North Sea Oil Rig

North Sea oil sector appeals for more investment to help it decarbonise

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North Sea oil and gas firms will need more investment and “the right long-term energy policy” if they are to continue reducing carbon emissions in line with net zero goals, an industry body has warned.

Offshore Energies UK (OEUK) said that carbon emissions from North Sea oil drilling are down for the third year in a row, matching the industry’s decarbonisation targets.

Last year’s three per cent reduction contributed to a 23 per cent drop in greenhouse gas emissions between 2018 and 2022, according to the latest Emissions Monitoring Report from the North Sea Transition Authority.

“Our challenge now is to ensure the energy sector receives enough investment and the right long-term energy policy to significantly scale up the solutions needed to meet the real challenge ahead; halving emissions by 2030 and achieving net zero by 2050,” said OEUK’s sustainability and policy director Mike Tholen.

The current reductions are in line with the sector’s commitments under the North Sea Transition Deal, in which the industry committed to reduce emissions by 10 per cent by 2025, 25 per cent by 2027, 50 per cent by 2030 and net zero by 2050.

Most of the UK sector’s emissions come from generating the energy needed to power offshore installations, including safety systems, plus electricity and heat for the workforce.

Electrification, where installations are powered by electricity from renewables instead of oil and gas, will be a key factor in reducing such emissions, OEUK said. However, operational changes made by companies so far have meant the industry has now surpassed its 2025 emissions target three years earlier than expected.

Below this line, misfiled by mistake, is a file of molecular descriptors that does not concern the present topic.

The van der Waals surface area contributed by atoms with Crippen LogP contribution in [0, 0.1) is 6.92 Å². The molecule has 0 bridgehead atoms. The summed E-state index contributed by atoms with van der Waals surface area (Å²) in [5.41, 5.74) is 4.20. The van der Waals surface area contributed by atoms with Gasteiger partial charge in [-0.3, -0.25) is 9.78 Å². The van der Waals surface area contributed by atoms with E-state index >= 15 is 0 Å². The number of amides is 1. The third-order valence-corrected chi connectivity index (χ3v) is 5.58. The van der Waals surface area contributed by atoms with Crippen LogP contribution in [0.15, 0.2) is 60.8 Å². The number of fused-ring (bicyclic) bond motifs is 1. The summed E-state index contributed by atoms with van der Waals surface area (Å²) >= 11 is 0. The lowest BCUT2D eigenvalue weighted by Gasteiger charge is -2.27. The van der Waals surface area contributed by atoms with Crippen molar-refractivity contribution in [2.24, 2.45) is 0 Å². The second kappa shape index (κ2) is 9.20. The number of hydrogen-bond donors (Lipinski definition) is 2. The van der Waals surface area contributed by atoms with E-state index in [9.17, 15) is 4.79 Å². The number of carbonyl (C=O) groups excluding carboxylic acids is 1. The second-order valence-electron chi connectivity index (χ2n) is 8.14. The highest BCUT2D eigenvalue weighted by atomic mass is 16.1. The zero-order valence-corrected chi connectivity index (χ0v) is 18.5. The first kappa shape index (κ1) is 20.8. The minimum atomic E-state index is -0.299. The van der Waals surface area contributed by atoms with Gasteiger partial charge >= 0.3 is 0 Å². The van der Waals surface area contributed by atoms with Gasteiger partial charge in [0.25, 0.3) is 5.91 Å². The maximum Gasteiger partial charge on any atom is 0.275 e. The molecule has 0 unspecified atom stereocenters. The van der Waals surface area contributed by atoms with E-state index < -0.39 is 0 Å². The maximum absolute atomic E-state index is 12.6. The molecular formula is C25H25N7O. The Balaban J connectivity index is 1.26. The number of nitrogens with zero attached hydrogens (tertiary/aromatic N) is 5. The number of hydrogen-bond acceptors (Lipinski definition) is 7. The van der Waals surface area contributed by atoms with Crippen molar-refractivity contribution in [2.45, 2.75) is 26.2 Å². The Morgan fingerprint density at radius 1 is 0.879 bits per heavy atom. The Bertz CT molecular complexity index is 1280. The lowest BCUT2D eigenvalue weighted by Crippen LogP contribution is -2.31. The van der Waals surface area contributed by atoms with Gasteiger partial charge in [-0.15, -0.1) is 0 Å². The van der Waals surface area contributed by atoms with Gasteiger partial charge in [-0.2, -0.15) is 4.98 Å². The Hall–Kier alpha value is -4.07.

While emissions directly produced during oil extraction have been lowered, environmental groups have said this does not account for the vast quantities of carbon being released into the atmosphere from the burning of the fuel itself.

Last year, Friends of the Earth Scotland said: “Their focus on the emissions from getting oil out of the ground intentionally ignores and obscures the far greater climate impact of burning the oil and gas that is produced.”

In July, Rishi Sunak unveiled plans to issue hundreds of new oil and gas licences in the North Sea as part of efforts to make Britain more energy independent. In order for the new licences not to compromise the UK’s net zero plans, the government also confirmed a raft of new carbon capture and storage (CCS) facilities designed to negate the emissions created by the extracted fossil fuels.

But climate campaigners said that CCS is being used by high-carbon industries to ‘greenwash’ their operations and that carbon offsetting will never be able to absorb the sheer volume of greenhouse gases that will be produced.

“By the mid-2030s, oil and gas will still provide 50 per cent of our energy needs. Putin’s war in Ukraine has shown the risk of relying on other countries for energy, and domestic production on average is four times cleaner than imported liquefied natural gas (LNG). The UK’s homes and businesses cannot yet do without these fuels,” Tholen said.

“That is why it’s vital our North Sea reserves are produced as sustainably as possible, so we can continue to protect the nation’s energy security while reducing our carbon footprint and building the low-carbon energies of the future.”

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